Skyfall: 007 Will Drink Heineken Instead of Martinis
After 50 years and 23 movies, Heinie is finally chasing James Bond.
Heineken USA has signed a reported $45 million partnership agreement with Sony Pictures for the use of Heineken products in the November Bond film Skyfall. The agreement includes Daniel Craig appearing in commercials for the brand, lending his likeness to beer packaging, and reaching for a Heineken rather than his trademark “shaken, not stirred” cocktail. It’s the last change that purists, and fans, take issue with.
“James Bond Sells Out,” declares Roger Ebert, well-known film and television critic at the Chicago Tribune.
Even Craig has gone on record saying that the deal is, “unfortunate.” But, he also feels that the sheer cost of filming and promotion make it a necessity.
The thing is, this reaction is a bit baffling in the context of James Bond films and product placement. Omega wristwatches, Ericsson cellular phones, Aston Martins, BMWs, Pan Am flights, British Airways billboards, Perrier trucks, prominently displayed bottles of Red Stripe beer (a precedent!), and at least two brands of vodka, Smirnoff and Finlandia, have graced the 23 films of Bond.
In fact, the original Bond-martini connection was due entirely to Smirnoff’s paid product placement in the 1962 Bond film, Dr. No. For the record, that’s the first James Bond movie, and product placement was already influencing the character’s iconography.
This isn’t necessarily a trend that would make sense for every fictional character with a movie franchise. For instance, Sherlock Holmes shouldn’t give up his pipe in favor of Zig-Zag rolling papers. And, it isn’t really interesting to watch Bruce Wayne rub Turtle Wax onto the Batpod’s shiny finish. That said, there are probably some moviegoers who would like to see what brand of underwear Thor and the Black Widow are wearing in this summer’s The Avengers.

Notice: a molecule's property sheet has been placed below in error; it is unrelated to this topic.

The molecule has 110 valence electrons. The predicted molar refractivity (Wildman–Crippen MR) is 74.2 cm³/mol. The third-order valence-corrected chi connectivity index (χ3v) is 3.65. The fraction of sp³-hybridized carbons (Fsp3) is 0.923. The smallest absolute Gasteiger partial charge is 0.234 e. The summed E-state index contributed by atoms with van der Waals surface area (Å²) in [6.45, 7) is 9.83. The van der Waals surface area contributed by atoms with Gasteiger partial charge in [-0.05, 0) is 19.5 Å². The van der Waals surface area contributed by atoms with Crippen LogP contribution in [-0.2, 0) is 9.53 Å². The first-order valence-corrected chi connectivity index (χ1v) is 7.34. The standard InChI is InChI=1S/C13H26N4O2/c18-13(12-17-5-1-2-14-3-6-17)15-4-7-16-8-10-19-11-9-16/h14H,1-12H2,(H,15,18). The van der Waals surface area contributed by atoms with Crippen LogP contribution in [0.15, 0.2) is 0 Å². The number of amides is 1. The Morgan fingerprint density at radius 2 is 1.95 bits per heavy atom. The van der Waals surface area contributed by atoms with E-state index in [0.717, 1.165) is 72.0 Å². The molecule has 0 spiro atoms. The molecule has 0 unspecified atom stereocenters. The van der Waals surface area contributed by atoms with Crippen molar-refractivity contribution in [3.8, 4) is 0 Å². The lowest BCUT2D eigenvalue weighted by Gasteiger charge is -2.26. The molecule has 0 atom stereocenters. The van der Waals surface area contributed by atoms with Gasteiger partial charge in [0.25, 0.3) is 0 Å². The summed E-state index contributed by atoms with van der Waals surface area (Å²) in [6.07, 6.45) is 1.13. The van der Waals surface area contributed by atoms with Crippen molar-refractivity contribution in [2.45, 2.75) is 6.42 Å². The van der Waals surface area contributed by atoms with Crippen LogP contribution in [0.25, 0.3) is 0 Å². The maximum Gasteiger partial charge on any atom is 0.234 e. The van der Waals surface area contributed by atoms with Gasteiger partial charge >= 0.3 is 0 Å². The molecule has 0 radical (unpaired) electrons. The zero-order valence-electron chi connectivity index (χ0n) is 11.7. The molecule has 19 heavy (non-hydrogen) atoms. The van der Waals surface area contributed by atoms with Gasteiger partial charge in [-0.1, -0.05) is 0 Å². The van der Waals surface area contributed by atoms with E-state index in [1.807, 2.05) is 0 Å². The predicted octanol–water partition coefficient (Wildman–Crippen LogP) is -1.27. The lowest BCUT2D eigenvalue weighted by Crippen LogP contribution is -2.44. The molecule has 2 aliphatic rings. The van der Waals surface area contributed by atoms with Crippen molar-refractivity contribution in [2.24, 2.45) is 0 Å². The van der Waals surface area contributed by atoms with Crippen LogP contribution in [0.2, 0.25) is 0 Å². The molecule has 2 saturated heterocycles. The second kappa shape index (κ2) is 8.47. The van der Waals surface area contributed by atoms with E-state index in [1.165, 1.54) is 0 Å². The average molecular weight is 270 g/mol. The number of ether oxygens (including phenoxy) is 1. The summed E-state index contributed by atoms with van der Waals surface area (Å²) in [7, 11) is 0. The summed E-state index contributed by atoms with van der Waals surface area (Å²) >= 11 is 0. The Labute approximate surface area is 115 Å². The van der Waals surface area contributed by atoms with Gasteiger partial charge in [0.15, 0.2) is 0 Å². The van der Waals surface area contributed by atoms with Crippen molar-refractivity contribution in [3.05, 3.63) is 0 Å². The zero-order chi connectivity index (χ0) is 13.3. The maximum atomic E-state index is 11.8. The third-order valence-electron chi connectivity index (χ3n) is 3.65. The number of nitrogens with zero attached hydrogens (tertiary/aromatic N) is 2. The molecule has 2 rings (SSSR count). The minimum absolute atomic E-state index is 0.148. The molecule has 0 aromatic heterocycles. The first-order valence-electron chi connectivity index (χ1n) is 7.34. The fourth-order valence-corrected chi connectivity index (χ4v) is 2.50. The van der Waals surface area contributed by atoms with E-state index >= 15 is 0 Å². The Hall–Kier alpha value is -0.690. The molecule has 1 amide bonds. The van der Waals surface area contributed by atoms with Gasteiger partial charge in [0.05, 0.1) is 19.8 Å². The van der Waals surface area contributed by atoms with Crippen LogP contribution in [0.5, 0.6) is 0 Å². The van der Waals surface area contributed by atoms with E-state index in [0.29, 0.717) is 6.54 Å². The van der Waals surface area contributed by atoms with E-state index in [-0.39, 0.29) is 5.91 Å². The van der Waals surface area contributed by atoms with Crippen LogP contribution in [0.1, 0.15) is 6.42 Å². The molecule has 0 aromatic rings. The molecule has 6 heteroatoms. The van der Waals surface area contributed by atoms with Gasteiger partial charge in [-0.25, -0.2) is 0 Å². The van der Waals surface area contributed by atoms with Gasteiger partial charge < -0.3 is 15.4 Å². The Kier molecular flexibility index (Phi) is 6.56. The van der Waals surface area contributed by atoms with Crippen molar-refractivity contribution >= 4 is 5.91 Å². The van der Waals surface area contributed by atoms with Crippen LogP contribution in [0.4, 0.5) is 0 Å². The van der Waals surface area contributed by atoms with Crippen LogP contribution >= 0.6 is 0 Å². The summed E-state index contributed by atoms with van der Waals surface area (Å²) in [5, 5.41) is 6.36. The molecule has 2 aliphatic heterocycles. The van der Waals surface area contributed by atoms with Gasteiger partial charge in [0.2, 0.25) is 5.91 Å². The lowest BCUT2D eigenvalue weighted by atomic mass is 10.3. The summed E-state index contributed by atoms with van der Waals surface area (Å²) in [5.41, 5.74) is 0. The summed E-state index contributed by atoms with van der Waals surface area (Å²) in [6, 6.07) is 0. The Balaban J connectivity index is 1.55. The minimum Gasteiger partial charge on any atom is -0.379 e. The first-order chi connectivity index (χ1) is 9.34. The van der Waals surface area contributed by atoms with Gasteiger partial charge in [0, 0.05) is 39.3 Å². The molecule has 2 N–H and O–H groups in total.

Regardless, James Bond has always been a franchise that made a home for product placement. So much so that the products in question became an almost integral part of the character. Getting upset about it now feels very disingenuous, even if it has become more blatant in recent years.
There are more interesting things to focus on in the entertainment industry, especially in movies. For example, bloated production budgets, and out of control promotional spending, combined with a lack of attention to quality scripting, create a Blockbuster-or-Bust mentality that isn’t good for either movies or movie goers. Maybe product placement, no matter how brazen, is less the issue than the problems to which it points.
Maybe fans should be concerned that it costs almost as much to promote a film even with the name recognition and star power of Skyfall as it does to make it.
Maybe all of us should wonder why, for instance, a movie based on a board game exists at all, let alone costs $200 million to make.
One thing is for sure, we should all hope that this latest installment of the Bond franchise makes a lot more sense than Quantum of Solace did, regardless of what Daniel Craig uses to wet his whistle.